An Evaluation of a Collaborative Model for Preparing Evidence-Based Medicine Teachers

By Scherrer, Carol S.; Dorsch, Josephine L. et al. | Journal of the Medical Library Association, April 2006 | Go to article overview

An Evaluation of a Collaborative Model for Preparing Evidence-Based Medicine Teachers


Scherrer, Carol S., Dorsch, Josephine L., Weller, Ann C., Journal of the Medical Library Association


Purpose: The authors studied the effectiveness of a train-the-trainer collaboration model between librarians and medical faculty to instruct librarians and health professionals in teaching evidence-based medicine (EBM) principles.

Methods: A telephone survey was administered to graduates of an EBM course who agreed to participate in the study. They were asked if and how they taught EBM on returning to their institutions, if they felt competent to critically appraise an article, if their skill in searching PubMed improved, and if they collaborated with others in teaching EBM.

Results: Most respondents were librarians. The class was successful in that most taught EBM on return to their home institutions. Most initiated collaboration with health professionals. The goals of improving PubMed searching and achieving statistical competency had less success.

Conclusion: This model is effective in preparing librarians to teach EBM. Modeling and encouraging collaboration between librarians and health professionals were successful techniques. Librarians would like more instruction in statistical concepts and less in searching PubMed. Conclusions cannot be made for health professionals because of the low response rate from this group. As evidence-based health care continues to extend to other disciplines, librarians can position themselves to participate fully in the EBM educational process.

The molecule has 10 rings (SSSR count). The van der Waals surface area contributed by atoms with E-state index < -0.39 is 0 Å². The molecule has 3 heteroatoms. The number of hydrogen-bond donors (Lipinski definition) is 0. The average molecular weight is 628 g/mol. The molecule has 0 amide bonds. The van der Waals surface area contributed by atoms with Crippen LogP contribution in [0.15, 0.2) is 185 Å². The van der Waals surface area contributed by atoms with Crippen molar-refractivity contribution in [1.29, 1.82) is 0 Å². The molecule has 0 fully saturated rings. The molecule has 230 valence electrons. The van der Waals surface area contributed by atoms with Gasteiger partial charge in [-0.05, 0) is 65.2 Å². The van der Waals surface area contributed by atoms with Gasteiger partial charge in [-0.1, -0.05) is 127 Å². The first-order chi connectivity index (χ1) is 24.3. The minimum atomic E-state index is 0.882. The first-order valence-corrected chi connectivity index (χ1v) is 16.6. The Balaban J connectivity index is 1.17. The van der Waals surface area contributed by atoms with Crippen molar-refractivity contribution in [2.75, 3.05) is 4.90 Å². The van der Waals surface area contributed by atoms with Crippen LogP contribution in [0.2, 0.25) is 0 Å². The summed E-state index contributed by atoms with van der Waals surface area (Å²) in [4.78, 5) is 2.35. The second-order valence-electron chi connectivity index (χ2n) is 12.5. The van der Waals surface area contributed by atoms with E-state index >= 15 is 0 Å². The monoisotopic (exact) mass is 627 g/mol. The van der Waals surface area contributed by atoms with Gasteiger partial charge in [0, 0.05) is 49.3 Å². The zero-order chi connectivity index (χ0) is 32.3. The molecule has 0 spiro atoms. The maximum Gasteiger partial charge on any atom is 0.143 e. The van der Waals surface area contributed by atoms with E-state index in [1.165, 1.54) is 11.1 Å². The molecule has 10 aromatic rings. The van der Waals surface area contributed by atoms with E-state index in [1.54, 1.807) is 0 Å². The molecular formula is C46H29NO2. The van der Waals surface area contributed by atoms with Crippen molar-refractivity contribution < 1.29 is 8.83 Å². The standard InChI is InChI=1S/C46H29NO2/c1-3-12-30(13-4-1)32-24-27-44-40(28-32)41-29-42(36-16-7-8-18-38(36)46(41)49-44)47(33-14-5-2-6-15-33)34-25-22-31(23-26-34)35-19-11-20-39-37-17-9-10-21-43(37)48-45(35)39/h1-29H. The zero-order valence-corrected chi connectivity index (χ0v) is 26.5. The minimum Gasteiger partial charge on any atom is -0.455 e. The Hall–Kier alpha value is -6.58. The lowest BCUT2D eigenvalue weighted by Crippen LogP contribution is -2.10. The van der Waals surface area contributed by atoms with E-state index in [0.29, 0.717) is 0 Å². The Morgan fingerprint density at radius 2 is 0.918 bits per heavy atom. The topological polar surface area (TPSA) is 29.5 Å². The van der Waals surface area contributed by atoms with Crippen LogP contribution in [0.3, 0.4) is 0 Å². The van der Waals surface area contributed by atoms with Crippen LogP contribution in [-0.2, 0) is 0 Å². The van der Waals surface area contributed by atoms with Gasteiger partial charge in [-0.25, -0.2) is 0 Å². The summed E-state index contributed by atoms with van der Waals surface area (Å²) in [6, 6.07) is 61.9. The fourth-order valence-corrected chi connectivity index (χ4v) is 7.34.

INTRODUCTION

Health sciences librarians have been involved in bringing research (or evidence) to the patient's bedside since Lamb introduced clinical librarianship in 1971. More recently, leaders in the field of health sciences librarianship have become aware of the need to teach evidence-based health care (EBHC) techniques and principles in the medical school curriculum for evidencebased medicine (EBM) to become a part of general practice.

In her 1997 editorial in the Bulletin of the Medical Library Association, Giuse explicitly urged readers to study the tenets of EBM and to become proactive in the clinical setting, with an equal voice on the health care team [1]. Librarians attending the annual meeting of the Medical Library Association (MLA) in Seattle that year could, in fact, attend a continuing education course McKibbon taught, "Evidence Based Medicine for Librarians: Panning for Gold."

One of the first reports of librarians being involved in a formal program in how to teach EBM principles was published in May 2000 in Academic Medicine. An EBM working group of internists and librarians under the auspices of the New York Chapter of the American College of Physicians began offering a course in 1996 for physicians and librarians "to learn the basic skills of EBM and to share experience about how these can best be taught, practiced, and disseminated" by forming a cadre of physician-librarian partnerships [2]. An evaluation of this model, published in 2003, showed significant changes in self-rated abilities to assess and teach article validity, with 28% training other faculty on returning to their home institutions. By the end of the class, 84% of internists felt able to teach statistical concepts such as absolute risk reduction, relative risk reduction, and number needed to treat, but only 30% to 50% of the librarians felt able to teach these concepts. The majority of the participants were "EBM novices," contrary to the expectations of the course planners [3]. The authors concluded that participation in a single class would not result in EBM being integrated into a residency training program but was an essential first step.

The "Rocky Mountain Evidence-Based Health Care Workshop," taught continually since 1999, was another attempt to develop a group of EBM instructors that included librarians as "fully acknowledged members of the faculty/tutor team" [4]. The class itself, with librarians included as faculty, was intended to serve as a model for how to teach EBM skills. The class developers also hoped "that when workshop participants return to their home institutions that they return determined to fully utilize the skills and services of their local librarians" [4]. …

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